First of all, there is the concept of mutuality. In a two-way conversation, all members are equal and therefore everyone should be humble about their position. Participants are ‘people’ and not pawns in the change process. A dialogue is not about winning, losing, or compromising. Collaboration and contribution should be the main concern. Remember that no one possesses the sole truth, it’s all about openly sharing each and everyone’s point of view without judging.

All too often, people are told they have to change, that change is needed. But they have had no say in it. They are supposed to listen and execute.

Leaders should avoid trying to convince people. Convincing others is in some ways violent because the other one needs to give in. An open dialogue means that the outcome is not predetermined and that people are allowed to give feedback, input. Leaders should take into consideration that their team members might know better.

David Ducheyne

Instead of “convincing” people we need to make a shift to “having an impact” on people. Ideally, a sustainable impact. This requires genuine interest and a curious attitude of all parties. Leaders need to listen, explore and sometimes even challenge what matters to the other person. In other words, the goal of communication is to co-create, rather than to convince.

Karl Van Hoey

#2 Stay close (Propinquity)

Propinquity stands for the distance in time or space when it comes to, in this case, communication. It is important to speak on events when they are happening or even before, and not after the decision-making. Communication only succeeds when all parties are engaged, so that all perspectives are known ahead of time. Again, being close and listening to each other enhances organisational effectiveness.

Managers spend a lot of time designing a strategy before communicating it. But actually, they should not think everything through. Gone are the days that a strategy was fully defined. Facilitation methods, like ‘strategic doing’, help organisations to combine strategic thinking and action and involve people by installing powerful communication patterns.

David Ducheyne

We should not rely on surveys only but organise conversations around topics that matter. That takes time. But the time we think to win by listening superficially is lost in all misunderstandings, regrets and resistance that surface afterwards.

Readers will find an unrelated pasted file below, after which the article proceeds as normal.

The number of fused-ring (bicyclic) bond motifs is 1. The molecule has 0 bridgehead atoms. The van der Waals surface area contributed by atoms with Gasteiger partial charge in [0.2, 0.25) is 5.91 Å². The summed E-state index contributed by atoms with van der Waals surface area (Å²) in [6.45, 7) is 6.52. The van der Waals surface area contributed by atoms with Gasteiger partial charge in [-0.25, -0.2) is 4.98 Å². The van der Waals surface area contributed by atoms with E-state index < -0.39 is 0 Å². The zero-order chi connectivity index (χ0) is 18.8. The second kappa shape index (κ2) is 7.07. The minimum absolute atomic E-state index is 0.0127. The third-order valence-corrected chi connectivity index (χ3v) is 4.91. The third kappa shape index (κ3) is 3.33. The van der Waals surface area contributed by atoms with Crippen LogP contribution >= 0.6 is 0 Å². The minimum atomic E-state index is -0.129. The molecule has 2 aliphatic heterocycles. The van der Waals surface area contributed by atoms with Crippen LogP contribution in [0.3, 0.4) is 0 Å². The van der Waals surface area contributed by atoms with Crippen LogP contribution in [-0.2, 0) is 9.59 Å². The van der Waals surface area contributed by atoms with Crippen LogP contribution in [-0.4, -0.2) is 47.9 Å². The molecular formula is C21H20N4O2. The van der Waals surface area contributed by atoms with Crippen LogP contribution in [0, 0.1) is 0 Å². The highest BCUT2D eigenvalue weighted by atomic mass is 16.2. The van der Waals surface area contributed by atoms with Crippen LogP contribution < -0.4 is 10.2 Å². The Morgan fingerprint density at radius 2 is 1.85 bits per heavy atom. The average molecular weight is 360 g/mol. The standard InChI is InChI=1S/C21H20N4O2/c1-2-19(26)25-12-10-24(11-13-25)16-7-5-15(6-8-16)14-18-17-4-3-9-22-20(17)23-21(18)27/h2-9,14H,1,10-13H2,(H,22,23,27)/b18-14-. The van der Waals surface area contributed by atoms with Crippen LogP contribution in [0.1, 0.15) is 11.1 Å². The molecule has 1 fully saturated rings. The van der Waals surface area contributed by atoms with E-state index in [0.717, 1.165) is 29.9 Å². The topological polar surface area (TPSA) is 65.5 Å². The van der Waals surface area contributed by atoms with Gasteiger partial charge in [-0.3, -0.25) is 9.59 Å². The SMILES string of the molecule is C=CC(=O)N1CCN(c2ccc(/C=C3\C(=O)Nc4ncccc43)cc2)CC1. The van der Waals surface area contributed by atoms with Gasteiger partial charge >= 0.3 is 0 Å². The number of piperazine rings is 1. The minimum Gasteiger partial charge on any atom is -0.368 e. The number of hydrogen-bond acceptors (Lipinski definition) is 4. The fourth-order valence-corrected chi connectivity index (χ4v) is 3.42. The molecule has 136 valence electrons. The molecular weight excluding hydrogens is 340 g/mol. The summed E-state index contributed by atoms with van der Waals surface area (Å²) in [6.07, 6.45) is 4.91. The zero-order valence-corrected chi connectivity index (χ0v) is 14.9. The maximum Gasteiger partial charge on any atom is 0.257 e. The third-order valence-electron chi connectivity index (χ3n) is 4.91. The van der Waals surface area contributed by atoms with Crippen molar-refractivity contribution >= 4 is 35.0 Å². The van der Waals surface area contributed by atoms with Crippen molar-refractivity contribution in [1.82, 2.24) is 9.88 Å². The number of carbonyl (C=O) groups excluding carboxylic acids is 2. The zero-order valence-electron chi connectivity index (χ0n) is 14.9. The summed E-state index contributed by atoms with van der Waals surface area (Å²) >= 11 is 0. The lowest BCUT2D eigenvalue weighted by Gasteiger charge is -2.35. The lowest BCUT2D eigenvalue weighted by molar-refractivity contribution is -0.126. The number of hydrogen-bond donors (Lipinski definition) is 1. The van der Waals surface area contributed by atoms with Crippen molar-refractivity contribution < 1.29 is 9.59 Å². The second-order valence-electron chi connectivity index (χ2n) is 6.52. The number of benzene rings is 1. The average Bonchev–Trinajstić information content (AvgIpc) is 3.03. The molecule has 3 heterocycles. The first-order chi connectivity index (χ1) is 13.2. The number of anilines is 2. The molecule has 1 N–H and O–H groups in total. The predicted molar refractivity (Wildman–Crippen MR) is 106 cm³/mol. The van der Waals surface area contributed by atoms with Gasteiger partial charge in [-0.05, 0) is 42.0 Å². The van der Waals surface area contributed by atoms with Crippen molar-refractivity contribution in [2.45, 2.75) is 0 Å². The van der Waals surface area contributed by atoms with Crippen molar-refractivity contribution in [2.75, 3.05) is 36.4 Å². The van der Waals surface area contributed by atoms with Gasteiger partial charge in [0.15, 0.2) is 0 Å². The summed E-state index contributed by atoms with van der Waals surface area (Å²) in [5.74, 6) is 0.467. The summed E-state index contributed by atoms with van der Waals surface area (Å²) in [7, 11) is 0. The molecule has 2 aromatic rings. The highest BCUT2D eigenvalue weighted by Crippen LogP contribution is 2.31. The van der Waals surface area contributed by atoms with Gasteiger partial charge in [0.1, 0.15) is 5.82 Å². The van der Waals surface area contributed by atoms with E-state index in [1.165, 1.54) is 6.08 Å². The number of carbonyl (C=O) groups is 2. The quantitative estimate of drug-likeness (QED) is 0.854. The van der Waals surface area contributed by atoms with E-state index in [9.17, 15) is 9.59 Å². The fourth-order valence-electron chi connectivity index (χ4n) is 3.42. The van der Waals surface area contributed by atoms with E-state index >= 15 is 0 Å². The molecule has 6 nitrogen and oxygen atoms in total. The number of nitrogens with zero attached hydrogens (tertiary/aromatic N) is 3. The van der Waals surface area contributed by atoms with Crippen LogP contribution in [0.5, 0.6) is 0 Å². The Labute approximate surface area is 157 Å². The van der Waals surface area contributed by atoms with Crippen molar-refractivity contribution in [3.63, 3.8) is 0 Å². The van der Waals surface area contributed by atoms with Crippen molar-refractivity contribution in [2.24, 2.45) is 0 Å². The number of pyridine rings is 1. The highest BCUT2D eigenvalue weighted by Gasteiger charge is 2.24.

David Ducheyne

#3 Listen carefully (Empathy)

Empathy helps to soften people who are resistant towards change. Empathy requires trust. So, it’s important to build an environment of support and trust to allow for sometimes difficult conversations. Dialogue requires the “capacity to listen without anticipating, interfering, competing, refuting, or warping meanings into preconceived interpretations” (14).

Trust is crucial, especially in times of change. Trust grows if people notice that their leaders are interested in their concerns, and when they experience that leaders are loyal to them. The best leaders initiate change and build trust at the same time.

David Ducheyne

When leaders can’t provide solutions, offering a context of trust and empathy does miracles. Trust in leaders grows when they prove that they care about their people, even if there is no immediate solution for problems.

Karl Van Hoey

#4 Embrace Vulnerability

Dialogue always involves a certain risk, as opening up to others makes you vulnerable and knowledge makes you powerful. Besides, some participants are sensitive to manipulation and uncertainties, while others might have bad intentions or a double agenda. Making conclusions based on manipulated, incomplete or wrongful information can have serious consequences. But remember, collective vulnerability can also result in a new shared vision. Even though dialogue holds a risk, maybe you risk great reward by opening up.